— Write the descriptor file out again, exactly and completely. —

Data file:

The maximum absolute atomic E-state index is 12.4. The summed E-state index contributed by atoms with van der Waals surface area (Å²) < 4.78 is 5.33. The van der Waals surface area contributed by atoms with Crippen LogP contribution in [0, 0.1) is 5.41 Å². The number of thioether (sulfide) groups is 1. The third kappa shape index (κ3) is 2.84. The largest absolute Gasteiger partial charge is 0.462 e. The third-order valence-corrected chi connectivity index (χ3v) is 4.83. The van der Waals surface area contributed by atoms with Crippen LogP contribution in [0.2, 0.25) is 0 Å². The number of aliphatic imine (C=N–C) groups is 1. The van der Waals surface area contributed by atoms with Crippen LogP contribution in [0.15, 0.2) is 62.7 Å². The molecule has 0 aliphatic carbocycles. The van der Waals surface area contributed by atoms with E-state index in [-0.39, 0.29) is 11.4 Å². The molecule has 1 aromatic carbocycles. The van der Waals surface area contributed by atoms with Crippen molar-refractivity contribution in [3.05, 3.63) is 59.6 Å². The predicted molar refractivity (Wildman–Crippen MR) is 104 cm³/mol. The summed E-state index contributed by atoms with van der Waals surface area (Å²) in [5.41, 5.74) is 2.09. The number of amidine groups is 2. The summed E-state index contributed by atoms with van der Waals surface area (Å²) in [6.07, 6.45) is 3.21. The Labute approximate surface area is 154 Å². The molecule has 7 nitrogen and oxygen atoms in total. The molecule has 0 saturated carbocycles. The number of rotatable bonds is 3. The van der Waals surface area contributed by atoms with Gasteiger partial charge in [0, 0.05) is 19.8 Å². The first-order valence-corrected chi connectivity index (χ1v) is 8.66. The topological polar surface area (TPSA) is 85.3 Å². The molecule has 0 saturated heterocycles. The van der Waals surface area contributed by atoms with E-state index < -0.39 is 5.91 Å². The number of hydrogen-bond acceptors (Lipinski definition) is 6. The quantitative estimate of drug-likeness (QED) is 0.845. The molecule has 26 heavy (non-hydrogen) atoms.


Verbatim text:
The maximum absolute atomic E-state index is 12.4. The summed E-state index contributed by atoms with van der Waals surface area (Å²) < 4.78 is 5.33. The van der Waals surface area contributed by atoms with Crippen LogP contribution in [0, 0.1) is 5.41 Å². The number of thioether (sulfide) groups is 1. The third kappa shape index (κ3) is 2.84. The largest absolute Gasteiger partial charge is 0.462 e. The third-order valence-corrected chi connectivity index (χ3v) is 4.83. The van der Waals surface area contributed by atoms with Crippen LogP contribution in [0.2, 0.25) is 0 Å². The number of aliphatic imine (C=N–C) groups is 1. The van der Waals surface area contributed by atoms with Crippen LogP contribution in [0.15, 0.2) is 62.7 Å². The molecule has 0 aliphatic carbocycles. The van der Waals surface area contributed by atoms with E-state index in [-0.39, 0.29) is 11.4 Å². The molecule has 1 aromatic carbocycles. The van der Waals surface area contributed by atoms with Crippen molar-refractivity contribution in [3.05, 3.63) is 59.6 Å². The predicted molar refractivity (Wildman–Crippen MR) is 104 cm³/mol. The summed E-state index contributed by atoms with van der Waals surface area (Å²) in [5.41, 5.74) is 2.09. The number of amidine groups is 2. The summed E-state index contributed by atoms with van der Waals surface area (Å²) in [6.07, 6.45) is 3.21. The Labute approximate surface area is 154 Å². The molecule has 7 nitrogen and oxygen atoms in total. The molecule has 0 saturated carbocycles. The number of rotatable bonds is 3. The van der Waals surface area contributed by atoms with Gasteiger partial charge in [0, 0.05) is 19.8 Å². The first-order valence-corrected chi connectivity index (χ1v) is 8.66. The topological polar surface area (TPSA) is 85.3 Å². The molecule has 0 saturated heterocycles. The van der Waals surface area contributed by atoms with E-state index < -0.39 is 5.91 Å². The number of hydrogen-bond acceptors (Lipinski definition) is 6. The quantitative estimate of drug-likeness (QED) is 0.845. The molecule has 26 heavy (non-hydrogen) atoms.